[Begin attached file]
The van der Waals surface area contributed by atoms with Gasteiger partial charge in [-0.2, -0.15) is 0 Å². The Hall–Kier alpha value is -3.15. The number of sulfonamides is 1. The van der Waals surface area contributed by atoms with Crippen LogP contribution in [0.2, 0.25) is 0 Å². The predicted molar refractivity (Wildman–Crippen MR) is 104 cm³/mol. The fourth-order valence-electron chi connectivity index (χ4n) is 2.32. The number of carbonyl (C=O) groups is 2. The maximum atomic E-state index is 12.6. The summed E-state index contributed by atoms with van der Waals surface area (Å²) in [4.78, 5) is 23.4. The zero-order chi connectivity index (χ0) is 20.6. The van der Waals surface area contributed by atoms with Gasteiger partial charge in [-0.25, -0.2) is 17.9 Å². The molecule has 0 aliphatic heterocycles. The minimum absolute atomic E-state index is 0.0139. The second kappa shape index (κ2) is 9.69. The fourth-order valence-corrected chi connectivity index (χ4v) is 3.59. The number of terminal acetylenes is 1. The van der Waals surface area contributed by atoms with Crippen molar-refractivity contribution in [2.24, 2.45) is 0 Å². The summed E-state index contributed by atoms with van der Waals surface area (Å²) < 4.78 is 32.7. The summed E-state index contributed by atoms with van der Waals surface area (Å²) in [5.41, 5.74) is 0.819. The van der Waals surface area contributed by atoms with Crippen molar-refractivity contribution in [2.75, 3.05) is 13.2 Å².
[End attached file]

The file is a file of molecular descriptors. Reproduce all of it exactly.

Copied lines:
The van der Waals surface area contributed by atoms with Gasteiger partial charge in [-0.2, -0.15) is 0 Å². The Hall–Kier alpha value is -3.15. The number of sulfonamides is 1. The van der Waals surface area contributed by atoms with Crippen LogP contribution in [0.2, 0.25) is 0 Å². The predicted molar refractivity (Wildman–Crippen MR) is 104 cm³/mol. The fourth-order valence-electron chi connectivity index (χ4n) is 2.32. The number of carbonyl (C=O) groups is 2. The maximum atomic E-state index is 12.6. The summed E-state index contributed by atoms with van der Waals surface area (Å²) in [4.78, 5) is 23.4. The zero-order chi connectivity index (χ0) is 20.6. The van der Waals surface area contributed by atoms with Gasteiger partial charge in [-0.25, -0.2) is 17.9 Å². The molecule has 0 aliphatic heterocycles. The minimum absolute atomic E-state index is 0.0139. The second kappa shape index (κ2) is 9.69. The fourth-order valence-corrected chi connectivity index (χ4v) is 3.59. The number of terminal acetylenes is 1. The van der Waals surface area contributed by atoms with Crippen molar-refractivity contribution in [2.24, 2.45) is 0 Å². The summed E-state index contributed by atoms with van der Waals surface area (Å²) < 4.78 is 32.7. The summed E-state index contributed by atoms with van der Waals surface area (Å²) in [5.41, 5.74) is 0.819. The van der Waals surface area contributed by atoms with Crippen molar-refractivity contribution in [2.75, 3.05) is 13.2 Å².